Do's and Dont's of Navigating Your Next Job Search
Author: Victoria Cohen
We’ve all been there. Navigating the job search process can be daunting, stressful, and even discouraging at times. Whether you’re a recent grad, wanting a career change, recently got laid off, or have gaps in your resume, we’ve created this guide of do’s and don’ts to help you in your search and guide you toward successfully landing your next job.
Do: Make a list of your values, must haves and deal breakers
Before even starting your search, take some time to reflect on your values. Consider aspects such as your interests and talents, pay rates, benefits, commute times, company culture, hybrid or remote flexibility, and room for growth. Determine what is truly essential to you in your search and remember that you will most likely have to compromise on at least a few aspects in your job search (see our blog post on Essentialism to help you with this process!) With so many jobs on the market, doing introspective work will help you find clarity in what you truly want and need before applying to jobs that are way off target.
Don’t: Pigeonhole yourself
While it’s important to outline your values before hunting down your next job, staying open minded will exponentially increase your opportunities. With everything in life, there’s always a trade-off, so chances are you won’t find a job posting on LinkedIn that perfectly matches your criteria. Did you find a job opening at your dream company, but the position doesn’t fit your interests or background? Reach out to them anyways to see if they have any upcoming opportunities that are a great match for you. Did you find a job you’re really interested in but the pay is lower than you need? Still apply! Many times, especially for salaried jobs, you can negotiate the pay based on your skills and level of experience. The key here is to remain open minded, flexible, but still firm on your absolute essentials.
Do: Polish up your resume
Once you’ve determined your career goals, it’s time to edit and update your resume. Create your base resume with all the essentials including your work experience, education, technical skills and contact information. Make sure to highlight your accomplishments and that all of your information is concise, relevant, and spell-checked. It always helps to have a couple of trusted professionals in your network to look over your resume, but don’t sweat too much over it. Once you have your base resume, you can easily tailor it to the specific jobs you will be applying to, by changing out a few key words (shoutout to the algorithms!) or focusing on certain accomplishments and experiences over others.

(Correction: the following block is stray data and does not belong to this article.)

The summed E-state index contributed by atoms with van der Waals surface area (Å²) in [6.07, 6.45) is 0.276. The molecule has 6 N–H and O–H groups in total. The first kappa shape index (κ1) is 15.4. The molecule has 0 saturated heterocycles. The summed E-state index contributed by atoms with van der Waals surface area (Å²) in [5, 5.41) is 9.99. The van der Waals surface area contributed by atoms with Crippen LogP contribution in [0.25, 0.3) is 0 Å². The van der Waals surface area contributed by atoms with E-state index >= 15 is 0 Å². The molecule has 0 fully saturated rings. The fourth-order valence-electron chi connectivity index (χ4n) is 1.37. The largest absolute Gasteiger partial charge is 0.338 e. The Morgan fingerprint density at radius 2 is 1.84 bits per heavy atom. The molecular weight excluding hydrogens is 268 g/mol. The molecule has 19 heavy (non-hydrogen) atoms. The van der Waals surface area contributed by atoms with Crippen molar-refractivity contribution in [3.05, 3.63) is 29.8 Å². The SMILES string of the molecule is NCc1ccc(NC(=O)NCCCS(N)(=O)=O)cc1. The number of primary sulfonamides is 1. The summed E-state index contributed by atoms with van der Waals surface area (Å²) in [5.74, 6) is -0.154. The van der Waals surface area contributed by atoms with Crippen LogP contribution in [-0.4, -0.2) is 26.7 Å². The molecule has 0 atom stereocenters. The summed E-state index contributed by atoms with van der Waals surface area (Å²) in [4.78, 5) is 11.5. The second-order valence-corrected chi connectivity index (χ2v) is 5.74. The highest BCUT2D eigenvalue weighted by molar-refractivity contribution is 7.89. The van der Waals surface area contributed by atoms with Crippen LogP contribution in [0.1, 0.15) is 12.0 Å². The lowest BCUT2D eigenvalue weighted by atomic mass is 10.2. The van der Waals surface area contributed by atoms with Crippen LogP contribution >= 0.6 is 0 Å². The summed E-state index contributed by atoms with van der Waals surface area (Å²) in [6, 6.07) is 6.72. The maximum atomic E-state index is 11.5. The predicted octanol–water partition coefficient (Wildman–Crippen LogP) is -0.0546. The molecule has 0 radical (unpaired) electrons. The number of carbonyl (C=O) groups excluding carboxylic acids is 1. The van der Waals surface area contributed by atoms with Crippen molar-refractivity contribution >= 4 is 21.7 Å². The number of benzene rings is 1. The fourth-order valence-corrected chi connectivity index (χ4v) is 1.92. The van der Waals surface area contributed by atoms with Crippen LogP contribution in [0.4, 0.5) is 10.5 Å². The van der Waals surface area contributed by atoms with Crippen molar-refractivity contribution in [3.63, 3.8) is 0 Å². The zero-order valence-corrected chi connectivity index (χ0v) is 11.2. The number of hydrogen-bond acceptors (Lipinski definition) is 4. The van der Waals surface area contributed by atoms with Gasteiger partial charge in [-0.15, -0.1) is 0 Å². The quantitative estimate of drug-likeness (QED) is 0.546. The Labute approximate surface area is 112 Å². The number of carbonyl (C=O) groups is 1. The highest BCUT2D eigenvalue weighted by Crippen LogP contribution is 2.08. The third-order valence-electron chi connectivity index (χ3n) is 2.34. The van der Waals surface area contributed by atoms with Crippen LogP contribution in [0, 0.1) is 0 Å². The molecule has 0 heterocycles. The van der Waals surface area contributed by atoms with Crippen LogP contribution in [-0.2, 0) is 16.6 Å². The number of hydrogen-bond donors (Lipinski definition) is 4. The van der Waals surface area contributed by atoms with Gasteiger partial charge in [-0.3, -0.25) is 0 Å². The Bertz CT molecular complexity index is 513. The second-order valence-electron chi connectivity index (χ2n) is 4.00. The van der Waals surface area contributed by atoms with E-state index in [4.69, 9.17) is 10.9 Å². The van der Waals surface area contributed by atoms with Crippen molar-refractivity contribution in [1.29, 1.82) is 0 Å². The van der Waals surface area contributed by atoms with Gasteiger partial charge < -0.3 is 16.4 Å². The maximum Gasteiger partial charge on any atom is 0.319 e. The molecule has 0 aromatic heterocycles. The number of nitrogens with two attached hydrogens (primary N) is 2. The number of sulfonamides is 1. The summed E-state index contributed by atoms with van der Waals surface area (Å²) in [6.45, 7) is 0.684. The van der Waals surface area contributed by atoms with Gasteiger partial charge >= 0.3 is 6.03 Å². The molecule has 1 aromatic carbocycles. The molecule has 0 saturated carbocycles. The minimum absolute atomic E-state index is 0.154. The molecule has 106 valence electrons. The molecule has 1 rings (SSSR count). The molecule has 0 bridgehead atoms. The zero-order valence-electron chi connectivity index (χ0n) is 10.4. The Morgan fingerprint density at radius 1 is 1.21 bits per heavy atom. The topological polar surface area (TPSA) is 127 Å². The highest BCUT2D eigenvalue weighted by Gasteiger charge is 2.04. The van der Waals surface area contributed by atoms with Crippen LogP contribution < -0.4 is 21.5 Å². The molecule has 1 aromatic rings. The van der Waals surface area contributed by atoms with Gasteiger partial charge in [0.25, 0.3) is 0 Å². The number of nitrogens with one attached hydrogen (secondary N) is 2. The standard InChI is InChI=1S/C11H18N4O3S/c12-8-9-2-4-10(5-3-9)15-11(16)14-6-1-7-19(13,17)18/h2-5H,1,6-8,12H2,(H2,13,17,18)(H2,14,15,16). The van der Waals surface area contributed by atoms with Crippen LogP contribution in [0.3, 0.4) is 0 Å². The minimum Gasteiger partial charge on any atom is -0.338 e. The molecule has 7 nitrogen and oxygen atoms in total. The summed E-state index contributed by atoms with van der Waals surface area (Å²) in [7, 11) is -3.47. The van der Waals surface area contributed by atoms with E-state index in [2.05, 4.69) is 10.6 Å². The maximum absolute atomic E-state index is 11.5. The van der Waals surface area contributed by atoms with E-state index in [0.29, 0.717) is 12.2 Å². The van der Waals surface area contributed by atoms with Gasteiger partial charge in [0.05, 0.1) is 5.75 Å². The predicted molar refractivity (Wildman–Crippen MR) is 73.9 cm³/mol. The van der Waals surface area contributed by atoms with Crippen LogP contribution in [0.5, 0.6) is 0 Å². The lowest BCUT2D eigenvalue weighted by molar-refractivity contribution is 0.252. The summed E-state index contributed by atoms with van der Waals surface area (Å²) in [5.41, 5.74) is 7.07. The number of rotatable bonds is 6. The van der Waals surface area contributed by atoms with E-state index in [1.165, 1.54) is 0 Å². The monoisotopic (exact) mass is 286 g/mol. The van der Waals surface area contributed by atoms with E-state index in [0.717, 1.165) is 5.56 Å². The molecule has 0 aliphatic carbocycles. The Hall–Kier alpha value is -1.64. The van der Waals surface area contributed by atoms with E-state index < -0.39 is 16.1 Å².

Don’t: Ruin the first impression
First impressions are everything – especially while interviewing for new jobs. Did you know that you’ve already begun making your first impression from the time you send that first email, LinkedIn message, or hit submit on that job application? When sending emails or messages, make sure to be prompt with your response times – this indicates both interest level and respect to the person on the receiving end. Also, don’t be afraid to personalize your conversations – take some time to research the interviewer and company beforehand so you can make a personalized connection that feels genuine, and one that makes a lasting impact.
Did you know that 85% of jobs are secured through networking, according to the U.S. Bureau of Labor and Statistics? yes, you read that right….(see reference)
Or that over 70% of job openings are never formally posted online? (see reference)
The truth is most jobs are secured through networking. If you’ve found yourself clicking “easy apply” to hundreds of jobs only to be ghosted time and time again or glaring at your resume until your eyes start aching, it’s time to leverage your professional, and even personal relationships. Reach out to old friends, colleagues, mentors or even acquaintances from undergrad and invite them out for coffee. Consider “cold calls/messages” to employees at companies you’re interested in and see if you have a common connection or went to the same school. Remember that networking is all about building genuine relationships, and it’s a two-way street. Prepare some possibilities of what you can offer them as well, even if it’s just a cup of coffee. You truly never know who, or what they know, and taking that leap might just land you your next job.
Don’t: Give up
We won’t sugar coat it; the job search process can be exhausting. Whether you’ve spent weeks perfecting your resume, months without an offer, or been told the classic “We need someone with more experience,” we hear you, and many of us have been there. The bottom line is, don’t give up. Oftentimes with no luck on your job search, it turns out there’s a way better job out there for you, and you’re that much closer to finding it. All of the work you’re putting in is not only developing your resilience, it’s also getting you that much closer to the finish line.
Are you looking for a new opportunity?